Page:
Johannesburg - The residents of Kagiso Extension 4 in Mogale City, west of Joburg, are up in arms over the erection of a complex of flats in the area which they claim is built out of plan and is brazenly in contravention of municipal by-laws.
While work on the five two-storey buildings has stopped, the irate residents suspect this is a ruse created by the municipality for the owner to apply for compliance, which they fear will eventually be granted.
The developer, Xolani Mntongana, is reportedly based in Dubai.
Contacted for comment, the building development management department at the Mogale City municipality agreed it was aware of the construction of the blocks of flats.
Curiously, the department acknowledges it did not approve the building: “No, building plans have not been submitted; however, site development plans were submitted and the approval process is under way.”
The department further says: “The municipality has already issued a notice to the property owner to stop with the building activities and requested the owner to submit building plans for approval. The owner can apply for permission to proceed with building activities while the plans are circulating to all relevant departments for comments and approval.”
It seems to be a fait accompli to the municipality that the plans will be approved, which is a matter of grave concern to the residents.
Former high school principal Stephen Pule, a resident in the area, says he’s had his own plans to extend his kitchen rejected a few times “until we got it right”.
Pule asks: “How can the flats then be built without a plan and then be approved only after they have started building?”
Only on Tuesday did the department deliver a note, by hand, to the site halting work on the buildings: “You are herewith instructed in terms of the Act to cease the illegal building operations immediately and to submit building plans for approval. Should you continue with the building operations and/or fail to submit building plans for approval on or before 14 days legal action will be instituted against you and you will be liable for all the costs.”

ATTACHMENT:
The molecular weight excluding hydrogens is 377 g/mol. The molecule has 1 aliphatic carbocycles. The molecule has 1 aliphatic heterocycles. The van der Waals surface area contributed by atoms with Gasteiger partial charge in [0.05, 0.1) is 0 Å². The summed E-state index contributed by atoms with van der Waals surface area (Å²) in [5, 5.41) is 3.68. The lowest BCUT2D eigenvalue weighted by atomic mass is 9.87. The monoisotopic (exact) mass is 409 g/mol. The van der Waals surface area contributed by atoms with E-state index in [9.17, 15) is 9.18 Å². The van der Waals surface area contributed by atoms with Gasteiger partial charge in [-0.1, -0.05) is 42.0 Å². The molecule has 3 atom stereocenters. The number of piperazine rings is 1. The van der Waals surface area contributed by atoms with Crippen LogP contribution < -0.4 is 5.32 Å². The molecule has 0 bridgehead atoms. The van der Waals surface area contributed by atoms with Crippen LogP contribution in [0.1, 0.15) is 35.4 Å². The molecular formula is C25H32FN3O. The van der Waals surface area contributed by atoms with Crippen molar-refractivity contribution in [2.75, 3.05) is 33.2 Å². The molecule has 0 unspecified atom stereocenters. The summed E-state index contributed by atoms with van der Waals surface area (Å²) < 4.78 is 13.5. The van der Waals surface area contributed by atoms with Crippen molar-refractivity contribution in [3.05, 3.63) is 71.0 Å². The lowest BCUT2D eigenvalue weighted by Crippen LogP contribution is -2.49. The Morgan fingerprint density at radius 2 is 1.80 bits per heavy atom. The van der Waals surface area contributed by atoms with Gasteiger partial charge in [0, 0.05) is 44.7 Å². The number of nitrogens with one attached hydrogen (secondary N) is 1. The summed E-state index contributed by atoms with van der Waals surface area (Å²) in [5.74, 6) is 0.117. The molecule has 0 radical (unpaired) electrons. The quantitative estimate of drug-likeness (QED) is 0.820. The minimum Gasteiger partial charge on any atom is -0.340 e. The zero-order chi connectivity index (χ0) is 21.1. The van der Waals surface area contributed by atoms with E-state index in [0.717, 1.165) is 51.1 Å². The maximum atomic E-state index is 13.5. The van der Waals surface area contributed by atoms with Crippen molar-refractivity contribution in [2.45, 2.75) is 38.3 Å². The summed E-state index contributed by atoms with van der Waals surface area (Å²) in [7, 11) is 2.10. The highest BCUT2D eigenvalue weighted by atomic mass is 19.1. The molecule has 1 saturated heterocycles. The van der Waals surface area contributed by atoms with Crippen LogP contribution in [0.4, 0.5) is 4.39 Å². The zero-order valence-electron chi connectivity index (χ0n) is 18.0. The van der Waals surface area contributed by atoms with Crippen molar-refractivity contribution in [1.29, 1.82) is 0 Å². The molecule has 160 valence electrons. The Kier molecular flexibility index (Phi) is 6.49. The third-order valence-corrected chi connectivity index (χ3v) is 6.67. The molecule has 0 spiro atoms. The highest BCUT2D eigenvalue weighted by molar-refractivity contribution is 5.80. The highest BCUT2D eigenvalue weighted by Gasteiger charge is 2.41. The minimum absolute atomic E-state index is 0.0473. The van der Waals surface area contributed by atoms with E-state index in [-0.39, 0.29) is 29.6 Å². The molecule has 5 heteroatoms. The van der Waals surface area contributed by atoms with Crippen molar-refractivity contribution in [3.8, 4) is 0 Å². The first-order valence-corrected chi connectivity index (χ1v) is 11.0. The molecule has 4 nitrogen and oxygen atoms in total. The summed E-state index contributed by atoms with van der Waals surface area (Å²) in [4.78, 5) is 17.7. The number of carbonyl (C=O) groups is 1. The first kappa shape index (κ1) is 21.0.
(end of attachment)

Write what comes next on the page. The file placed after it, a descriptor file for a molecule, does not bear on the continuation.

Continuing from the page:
This is just a formality, the residents say in chorus, the construction will go ahead despite their protestations.
The residents have knocked on all doors to make their representations known. They have lost confidence in their own ward councillor, Doreen Davids.
A meeting with the municipality’s housing manager Baby-Doll Mahlo failed to yield any results as the latter told them construction on the site did not depend on permission being granted by the aggrieved.
Mahlo allegedly wanted the residents to define what “invasion of property” means before she would hear them out. She dismissed the residents as serial whiners who “think they are special”.
The municipality’s own building inspector, Happy Rammusi, honoured the invitation by the residents to come assess the building “and he confirmed these flats were erected illegally because there were no building plans submitted for approval”.
Rammusi also took note of the discrepancies in the building.
Apart from the balconies that will look directly into the neighbouring yards, the residents complain that there is insufficient parking allocated for the envisaged traffic of tenants.
One resident is adamant Extension 4 was proclaimed a residential area “and if he is erecting these flats for business purposes, which is the case, he is then in contravention of the by-laws”.
A meeting planned with the municipal manager Pringle Raedani did not materialise as the city official was not available.
The same developer has another complex in the area that residents were opposed to initially. The municipality went ahead nonetheless and granted permission for the flats, which are now fully let.
Some house owners in the vicinity of the first block of flats have since sold and relocated.
“Do they want us all to move out now? Where to? I do not even qualify for a bond at my age,” says another flustered elderly neighbour.
Mogale City is glaringly non-committal over what will happen after the 14-day grace period.
But the residents fear it is a foregone conclusion that the approval will be granted and work will resume on the project.
But they have vowed to fight to the bitter end.
Already on their third team of lawyers, they are prepared to apply for pro bono legal assistance if their funds run out.
“Do we have to burn tyres and barricade roads to be heard?” the residents wonder.